A similar situation occurs with the kelvin and the ampere, where the conversion factors are Boltzmann's constant, and the permeability of free space.

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Rap
Avogadro's number is not fundamental. The atomic mass unit (AMU) could be taken as a fundamental unit of mass. Then you have the kilogram, originally defined as the mass of a thousandth of a cubic meter of water. Water is rather fundamental, but now you have the meter, originally defined as one ten thousandth of the distance from the equator to the north pole of some random planet in the universe called Earth. So Avogadro's number is defined roughly as the number of water molecules in a box that is one one hundred thousandth of the distance from the equator to the north pole of some random planet in the universe called Earth. Not very fundamental. If the metric system had never been invented, and we were using the English system, then Avogadro's number would be the number of AMU's in a pound-mass (slug). The pound was originally defined as the weight of 9600 grains of wheat. So Avogadro's number would be roughly the number of AMU's in an elementary substance that had the same mass as 9600 seeds of some plant growing on some random planet in the universe named Earth. Again, not very fundamental.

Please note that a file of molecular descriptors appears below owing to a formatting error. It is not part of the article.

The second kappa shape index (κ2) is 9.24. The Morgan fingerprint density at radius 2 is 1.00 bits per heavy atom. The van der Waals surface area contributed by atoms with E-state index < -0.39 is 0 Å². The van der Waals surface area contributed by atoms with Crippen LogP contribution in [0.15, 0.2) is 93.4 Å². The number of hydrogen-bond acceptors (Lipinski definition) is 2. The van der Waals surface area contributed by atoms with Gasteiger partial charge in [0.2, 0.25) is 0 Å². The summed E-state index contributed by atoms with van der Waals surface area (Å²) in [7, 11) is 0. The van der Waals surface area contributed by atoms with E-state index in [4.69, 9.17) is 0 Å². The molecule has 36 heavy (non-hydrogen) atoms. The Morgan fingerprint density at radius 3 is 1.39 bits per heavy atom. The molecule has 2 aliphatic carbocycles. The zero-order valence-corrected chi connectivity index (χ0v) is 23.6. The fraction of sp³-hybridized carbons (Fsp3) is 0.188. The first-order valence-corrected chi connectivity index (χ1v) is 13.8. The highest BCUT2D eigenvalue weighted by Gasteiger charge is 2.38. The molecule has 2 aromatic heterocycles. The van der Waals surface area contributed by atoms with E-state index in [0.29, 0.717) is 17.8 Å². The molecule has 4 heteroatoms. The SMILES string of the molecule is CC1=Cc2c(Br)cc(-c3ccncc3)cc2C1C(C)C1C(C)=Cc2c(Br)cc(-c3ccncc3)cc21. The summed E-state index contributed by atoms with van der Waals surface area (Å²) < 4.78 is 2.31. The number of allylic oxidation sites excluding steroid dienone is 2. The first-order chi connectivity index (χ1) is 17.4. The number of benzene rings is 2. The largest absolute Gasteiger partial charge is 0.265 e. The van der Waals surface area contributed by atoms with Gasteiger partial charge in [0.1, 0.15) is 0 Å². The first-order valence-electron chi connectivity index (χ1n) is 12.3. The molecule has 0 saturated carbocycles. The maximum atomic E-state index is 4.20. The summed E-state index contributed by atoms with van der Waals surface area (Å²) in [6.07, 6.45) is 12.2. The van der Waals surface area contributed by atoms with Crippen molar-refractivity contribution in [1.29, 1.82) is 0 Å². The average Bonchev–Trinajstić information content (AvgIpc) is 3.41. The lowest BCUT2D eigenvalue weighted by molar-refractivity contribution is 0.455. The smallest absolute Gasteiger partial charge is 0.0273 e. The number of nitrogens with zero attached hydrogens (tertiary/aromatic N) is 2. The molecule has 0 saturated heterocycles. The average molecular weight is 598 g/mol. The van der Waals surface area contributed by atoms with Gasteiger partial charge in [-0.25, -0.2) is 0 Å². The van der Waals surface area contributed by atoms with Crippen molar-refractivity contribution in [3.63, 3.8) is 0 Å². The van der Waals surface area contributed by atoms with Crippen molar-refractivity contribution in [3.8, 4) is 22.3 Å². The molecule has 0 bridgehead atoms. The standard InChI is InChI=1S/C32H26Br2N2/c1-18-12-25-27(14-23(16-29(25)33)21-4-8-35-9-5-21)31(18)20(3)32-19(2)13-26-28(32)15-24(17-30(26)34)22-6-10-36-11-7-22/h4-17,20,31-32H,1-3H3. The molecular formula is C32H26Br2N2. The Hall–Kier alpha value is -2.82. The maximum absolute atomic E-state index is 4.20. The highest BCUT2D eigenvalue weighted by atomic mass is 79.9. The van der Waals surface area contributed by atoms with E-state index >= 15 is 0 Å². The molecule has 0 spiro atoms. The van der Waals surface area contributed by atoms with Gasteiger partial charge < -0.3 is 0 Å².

Luminous intensity is based on averages of the measured response of the eyes of a bunch of people who served as test subjects. So the candela is based on the response of the photoreceptors of a bunch of homo sapiens living on some random planet in the universe named Earth. Not very fundamental